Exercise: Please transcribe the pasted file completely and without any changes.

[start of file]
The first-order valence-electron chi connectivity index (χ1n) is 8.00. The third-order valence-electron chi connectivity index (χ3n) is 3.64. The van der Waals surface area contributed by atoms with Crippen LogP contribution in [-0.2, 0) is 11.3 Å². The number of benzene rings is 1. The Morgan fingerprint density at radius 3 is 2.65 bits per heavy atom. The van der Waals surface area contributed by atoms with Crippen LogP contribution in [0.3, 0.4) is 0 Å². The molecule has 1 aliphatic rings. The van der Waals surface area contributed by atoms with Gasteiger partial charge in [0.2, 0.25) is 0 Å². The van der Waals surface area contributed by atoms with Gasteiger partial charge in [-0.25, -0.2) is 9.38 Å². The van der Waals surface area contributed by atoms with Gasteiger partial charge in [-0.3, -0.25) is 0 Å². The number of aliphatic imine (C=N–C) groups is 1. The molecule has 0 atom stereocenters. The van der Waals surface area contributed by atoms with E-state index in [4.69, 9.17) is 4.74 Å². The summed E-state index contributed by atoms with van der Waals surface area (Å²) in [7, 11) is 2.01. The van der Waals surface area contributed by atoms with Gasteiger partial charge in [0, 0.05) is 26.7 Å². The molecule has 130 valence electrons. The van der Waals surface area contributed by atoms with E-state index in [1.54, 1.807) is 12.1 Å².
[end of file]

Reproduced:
The first-order valence-electron chi connectivity index (χ1n) is 8.00. The third-order valence-electron chi connectivity index (χ3n) is 3.64. The van der Waals surface area contributed by atoms with Crippen LogP contribution in [-0.2, 0) is 11.3 Å². The number of benzene rings is 1. The Morgan fingerprint density at radius 3 is 2.65 bits per heavy atom. The van der Waals surface area contributed by atoms with Crippen LogP contribution in [0.3, 0.4) is 0 Å². The molecule has 1 aliphatic rings. The van der Waals surface area contributed by atoms with Gasteiger partial charge in [0.2, 0.25) is 0 Å². The van der Waals surface area contributed by atoms with Gasteiger partial charge in [-0.25, -0.2) is 9.38 Å². The van der Waals surface area contributed by atoms with Gasteiger partial charge in [-0.3, -0.25) is 0 Å². The number of aliphatic imine (C=N–C) groups is 1. The molecule has 0 atom stereocenters. The van der Waals surface area contributed by atoms with E-state index in [4.69, 9.17) is 4.74 Å². The summed E-state index contributed by atoms with van der Waals surface area (Å²) in [7, 11) is 2.01. The van der Waals surface area contributed by atoms with Gasteiger partial charge in [0, 0.05) is 26.7 Å². The molecule has 130 valence electrons. The van der Waals surface area contributed by atoms with E-state index in [1.54, 1.807) is 12.1 Å².